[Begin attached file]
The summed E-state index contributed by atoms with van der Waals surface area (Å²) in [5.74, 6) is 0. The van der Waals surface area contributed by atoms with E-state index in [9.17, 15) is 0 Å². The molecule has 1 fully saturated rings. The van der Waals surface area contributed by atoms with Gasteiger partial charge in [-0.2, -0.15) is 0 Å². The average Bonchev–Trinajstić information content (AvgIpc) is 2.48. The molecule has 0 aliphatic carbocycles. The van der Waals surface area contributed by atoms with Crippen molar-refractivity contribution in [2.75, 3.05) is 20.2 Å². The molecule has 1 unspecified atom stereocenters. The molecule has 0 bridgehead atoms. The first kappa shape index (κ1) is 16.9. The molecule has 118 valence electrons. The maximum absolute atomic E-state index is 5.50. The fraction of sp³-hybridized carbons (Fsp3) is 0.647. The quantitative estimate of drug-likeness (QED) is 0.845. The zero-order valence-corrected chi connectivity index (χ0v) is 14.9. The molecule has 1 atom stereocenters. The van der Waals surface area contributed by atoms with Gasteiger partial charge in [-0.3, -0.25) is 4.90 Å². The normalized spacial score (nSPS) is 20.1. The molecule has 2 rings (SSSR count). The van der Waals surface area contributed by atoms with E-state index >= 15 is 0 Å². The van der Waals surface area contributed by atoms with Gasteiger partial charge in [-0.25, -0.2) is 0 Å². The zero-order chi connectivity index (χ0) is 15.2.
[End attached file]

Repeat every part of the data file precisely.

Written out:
The summed E-state index contributed by atoms with van der Waals surface area (Å²) in [5.74, 6) is 0. The van der Waals surface area contributed by atoms with E-state index in [9.17, 15) is 0 Å². The molecule has 1 fully saturated rings. The van der Waals surface area contributed by atoms with Gasteiger partial charge in [-0.2, -0.15) is 0 Å². The average Bonchev–Trinajstić information content (AvgIpc) is 2.48. The molecule has 0 aliphatic carbocycles. The van der Waals surface area contributed by atoms with Crippen molar-refractivity contribution in [2.75, 3.05) is 20.2 Å². The molecule has 1 unspecified atom stereocenters. The molecule has 0 bridgehead atoms. The first kappa shape index (κ1) is 16.9. The molecule has 118 valence electrons. The maximum absolute atomic E-state index is 5.50. The fraction of sp³-hybridized carbons (Fsp3) is 0.647. The quantitative estimate of drug-likeness (QED) is 0.845. The zero-order valence-corrected chi connectivity index (χ0v) is 14.9. The molecule has 1 atom stereocenters. The van der Waals surface area contributed by atoms with Gasteiger partial charge in [-0.3, -0.25) is 4.90 Å². The normalized spacial score (nSPS) is 20.1. The molecule has 2 rings (SSSR count). The van der Waals surface area contributed by atoms with E-state index >= 15 is 0 Å². The van der Waals surface area contributed by atoms with Gasteiger partial charge in [-0.25, -0.2) is 0 Å². The zero-order chi connectivity index (χ0) is 15.2.